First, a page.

Nowadays, when cannabis has finally received its legality, people would expect a little more advertisement in media.
Moreover, last year, Colorado witnessed a 15-second advertisement of cannabis vape pens pulled by the license holder of the Denver station. This back off was a major surprise to the marketing agency that designed the ad. The agency kept to all formal requirements and complied with the state law that required the spot to be shown during a broadcast time for the primary adult audience. Besides, the spot did not even have any marijuana itself or people consuming it explicitly showed.
The question why exactly the channel canceled the ad was unanswered. The only reason for the cancellation was the statement that the federal regulations were not clear on the matter involving such advertisements.
In fact, the legality of advertising cannabis products remains somewhat obscure in the states that have already legalized weed.
The state law develops very fast and may allow the broadcast of cannabis ads, but unfortunately, the federal law still has a different perspective. The latter clearly says that the advertising of Schedule I drugs is a felony that may result in a weighty monetary fine and even imprisonment. From this perspective, advertising marijuana looks the same as advertising heroin. Obviously, the development of cannabis-involved broadcasting cannot move forward with the current controversy of laws.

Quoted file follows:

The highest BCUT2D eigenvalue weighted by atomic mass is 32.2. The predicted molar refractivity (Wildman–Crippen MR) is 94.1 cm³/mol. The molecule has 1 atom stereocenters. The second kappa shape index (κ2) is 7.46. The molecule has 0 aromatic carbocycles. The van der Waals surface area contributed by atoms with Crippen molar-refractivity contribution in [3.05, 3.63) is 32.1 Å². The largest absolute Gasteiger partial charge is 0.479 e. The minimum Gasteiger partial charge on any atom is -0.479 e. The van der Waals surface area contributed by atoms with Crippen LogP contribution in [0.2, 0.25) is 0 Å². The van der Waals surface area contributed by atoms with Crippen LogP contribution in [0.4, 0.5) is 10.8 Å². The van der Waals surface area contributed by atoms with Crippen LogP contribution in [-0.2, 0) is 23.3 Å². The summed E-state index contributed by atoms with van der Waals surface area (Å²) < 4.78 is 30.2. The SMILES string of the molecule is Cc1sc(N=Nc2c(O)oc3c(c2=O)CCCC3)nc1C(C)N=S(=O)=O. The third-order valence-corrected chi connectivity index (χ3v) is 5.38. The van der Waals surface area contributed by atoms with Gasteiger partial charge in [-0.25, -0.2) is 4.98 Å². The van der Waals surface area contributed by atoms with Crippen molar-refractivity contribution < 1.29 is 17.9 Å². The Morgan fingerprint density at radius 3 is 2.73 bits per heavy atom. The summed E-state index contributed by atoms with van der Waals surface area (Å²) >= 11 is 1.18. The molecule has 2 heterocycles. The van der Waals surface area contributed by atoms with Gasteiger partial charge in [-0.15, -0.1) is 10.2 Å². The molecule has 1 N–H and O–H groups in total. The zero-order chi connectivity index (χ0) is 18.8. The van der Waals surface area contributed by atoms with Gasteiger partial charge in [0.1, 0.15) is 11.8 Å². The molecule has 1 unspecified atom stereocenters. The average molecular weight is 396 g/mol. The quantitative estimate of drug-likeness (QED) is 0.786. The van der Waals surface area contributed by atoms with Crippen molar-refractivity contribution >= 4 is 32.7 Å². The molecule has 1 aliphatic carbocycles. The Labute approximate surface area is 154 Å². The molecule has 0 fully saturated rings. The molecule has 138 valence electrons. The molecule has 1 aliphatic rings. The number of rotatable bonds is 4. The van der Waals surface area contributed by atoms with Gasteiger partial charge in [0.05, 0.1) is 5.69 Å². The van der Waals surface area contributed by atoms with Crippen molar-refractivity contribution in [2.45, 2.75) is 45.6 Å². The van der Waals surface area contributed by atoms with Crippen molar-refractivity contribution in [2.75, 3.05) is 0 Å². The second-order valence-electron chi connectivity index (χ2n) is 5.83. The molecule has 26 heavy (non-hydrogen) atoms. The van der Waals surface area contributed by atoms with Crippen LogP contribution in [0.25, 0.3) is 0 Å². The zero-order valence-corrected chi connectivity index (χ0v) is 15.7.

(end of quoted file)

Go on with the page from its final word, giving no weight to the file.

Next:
Over the past year, the federal authorities changed their approach to a “hands-off” one. While they may look the other way from cannabis advertisements in the states with legalized weed, few channels are eager to take the risk. You never know when the federal approach will change—broadcasters simply do not want to end up without a license.
Lately, many stations have been approached with the offer to broadcast a spot that involves weed in some way. Many of them consulted a famous media lawyer Kathleen Kirby on the question. Kirby explains the cloudy issue of the ads' legality to all her clients. Kirby cautions that a prosecutor may cause some troubles, and the stations may have issues with renewing the license. As of now, none of her clients decided to take the risk and show the first cannabis advertisement on TV.
Hilary Bricken, an attorney at Canna Law Group, says that the reward of showing a cannabis promo is too low for the stations to risk it. In reality, the biggest issue of the lack of marijuana advertising may be money. If stations saw a big profit in cannabis spots, some of them would act and think about the consequences later.
At any rate, the best way to promote cannabis advertising is to make amendments to the law.
Earlier this month, Sacramento Superior Court saw a lawsuit that challenges certain statements of Proposition 64. The lawsuit demands the removal of what was described as "false and/or misleading statements" from the ballot arguments. The efforts to change the law have been already made. However, we still cannot say when and if at all the changes will take place. All we know is that it is a long process, and the first weed advertisement on TV is not to be expected anytime soon.